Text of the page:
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Flashcards in Cardiology_3 Deck (66):
1

Truncus arteriosus gives rise to what?

ascending aorta and pulmonary trunk

2

what are the major types of side effects seen in digoxin toxicity?

cholinergic • ECG • hyperkalemia- poor prognostic indicator

3

what are the cholinergic side effects associated with digoxin toxicity?

nausea • vomiting • diarrhea • blurry yellow vision (VanGogh)

4

ECG side effects seen in digoxin toxicity?

↑ PR • ↓QT • ST scooping • T wave inversion • arrhythmia • AV block

5

factors predisposing to digoxin toxicity?

renal failure • hypokalemia • quinidine

6

how does renal failure predispose digoxin toxicity?

↓excretion

7

how does hypokalemia predispose digoxin toxicity?

permissive for digoxin binding at K+ binding site on Na/K ATPase

8

how does quinidine predispose digoxin toxicity?

↓ digoxin clearance; displaces digoxin from tissue binding sites

9

what is the antidote for digoxin toxicity?

slowly normalize K+ • lidocaine • cardiac pacer • anti-digoxin Fab fragments • Mg++

10

what type of drug are all the type I Na channel blocker antiarrhythmics?

local anesthetics

11

MOA of class I antiarrhythmics?

↓ conduction (especially in depolarized cells) • ↓ slope of phase 0 depolarization and ↑ threshold for firing in abnormal pacemaker cells

12

what does it mean that class I antiarrhythmics are state dependent?

selectively depress tissue that is frequently depolarized (tachycardia)

13

what causes ↑ toxicity for all class I antiarrhythmic drugs?

hyperkalemia

14

which drugs are the Class IA antiarrhythmics?

Quinidine • Procainamide • Disopyramide • The Queen Proclaims Diso's Pyramid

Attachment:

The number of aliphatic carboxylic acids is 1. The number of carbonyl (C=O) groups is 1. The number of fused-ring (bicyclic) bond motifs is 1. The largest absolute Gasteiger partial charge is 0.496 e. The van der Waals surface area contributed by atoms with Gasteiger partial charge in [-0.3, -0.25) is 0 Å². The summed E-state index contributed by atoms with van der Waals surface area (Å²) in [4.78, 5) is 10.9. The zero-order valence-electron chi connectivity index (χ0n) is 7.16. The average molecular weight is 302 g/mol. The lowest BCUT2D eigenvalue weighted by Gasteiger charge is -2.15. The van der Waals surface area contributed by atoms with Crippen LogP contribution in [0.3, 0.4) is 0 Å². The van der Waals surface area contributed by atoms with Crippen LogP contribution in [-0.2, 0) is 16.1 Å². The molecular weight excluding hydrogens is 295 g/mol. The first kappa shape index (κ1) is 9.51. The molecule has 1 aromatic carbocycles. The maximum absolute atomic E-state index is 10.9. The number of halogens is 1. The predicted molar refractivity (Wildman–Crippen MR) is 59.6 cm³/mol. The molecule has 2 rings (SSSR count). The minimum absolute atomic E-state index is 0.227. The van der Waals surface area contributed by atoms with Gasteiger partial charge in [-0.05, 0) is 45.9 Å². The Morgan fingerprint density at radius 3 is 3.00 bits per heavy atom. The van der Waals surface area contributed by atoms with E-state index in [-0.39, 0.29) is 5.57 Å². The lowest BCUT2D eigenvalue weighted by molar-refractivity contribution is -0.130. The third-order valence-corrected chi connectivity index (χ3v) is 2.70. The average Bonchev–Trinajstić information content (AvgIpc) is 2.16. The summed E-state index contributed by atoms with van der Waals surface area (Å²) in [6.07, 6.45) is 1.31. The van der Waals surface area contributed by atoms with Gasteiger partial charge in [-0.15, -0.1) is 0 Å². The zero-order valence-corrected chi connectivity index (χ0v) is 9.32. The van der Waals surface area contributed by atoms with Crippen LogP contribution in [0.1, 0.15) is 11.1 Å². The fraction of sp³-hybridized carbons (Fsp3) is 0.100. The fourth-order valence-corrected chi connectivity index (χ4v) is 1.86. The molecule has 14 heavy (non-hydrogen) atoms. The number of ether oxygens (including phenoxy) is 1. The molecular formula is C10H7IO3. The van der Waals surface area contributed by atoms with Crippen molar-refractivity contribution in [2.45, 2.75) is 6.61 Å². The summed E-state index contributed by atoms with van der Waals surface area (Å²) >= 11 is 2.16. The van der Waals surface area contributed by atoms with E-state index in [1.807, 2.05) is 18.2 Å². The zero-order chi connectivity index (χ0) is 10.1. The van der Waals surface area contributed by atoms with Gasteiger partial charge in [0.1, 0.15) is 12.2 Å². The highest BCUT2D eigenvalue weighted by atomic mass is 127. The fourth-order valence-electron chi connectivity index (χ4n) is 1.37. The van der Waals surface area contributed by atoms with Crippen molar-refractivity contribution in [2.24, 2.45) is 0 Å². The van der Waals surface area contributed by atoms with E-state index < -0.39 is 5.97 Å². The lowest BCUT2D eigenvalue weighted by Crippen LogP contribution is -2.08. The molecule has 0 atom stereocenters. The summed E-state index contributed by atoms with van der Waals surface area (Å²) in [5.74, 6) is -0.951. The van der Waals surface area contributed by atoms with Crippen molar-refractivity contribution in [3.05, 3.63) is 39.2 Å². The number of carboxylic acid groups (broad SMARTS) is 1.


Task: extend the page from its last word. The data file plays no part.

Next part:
15

MOA of Class IA antiarrhythmics?

↑ AP duration • ↑ ERP • ↑ QT interval

16

Class IA antiarrhythmias affect what kind of arrhythmias?

atrial and ventricular arrhythmias, especially reentrant and ectopic supraventricular and ventricular tachycardia

17

quinidine toxicity?

cinchonism- headache, tinnitus

18

procainamide toxicity?

reversible SLE-like syndrome

19

disopyramide toxicity?

heart failure

20

toxicities common to all Class IA antiarrhythmics?

thrombocytopenia, • torsades de pointes due to ↑ QT interval

21

which drugs are the class IB antiarrhythmics?

Lidocaine • Mexilitine • Tocainide • I'd Buy Lidy's Mexican Tacos • (phenytoin)

22

which type of antiarrhythmic is best post MI?

IB

23

MOA of class IB antiarrhythmics?

↓AP duration • Preferentially affect ischemic or depolarized Purkinje and ventricular tissue

24

Class IB antiarrhythmics are useful in what?

acute ventricular arrhythmias (especially post MI) and in digitalis induced arrhythmias

25

toxicity of Class IB antiarrhythmics?

local anesthetic • CNS stimulation/depression • cardiovascular depression

26

which drugs are class IC antiarrhythmics?

flecainide • propafenone

27

mnemonic for IC antiarrhythmics?

IC is CI in structural heart disease and post MI

28

MOA of class IC antiarrhythmics?

no effect on AP duration

29

clinical use of class IC antiarrhytmics?

useful in ventricular tachycardias that progress to VF and in intractable SVT • usually used only as last resort in refractory tachyarrhythmias • for patients without structural abnormalities

30

toxicity of class IC antiarrhythmics?

proarrhythmic, especially post MI • significantly prolongs refractory period in AV node

31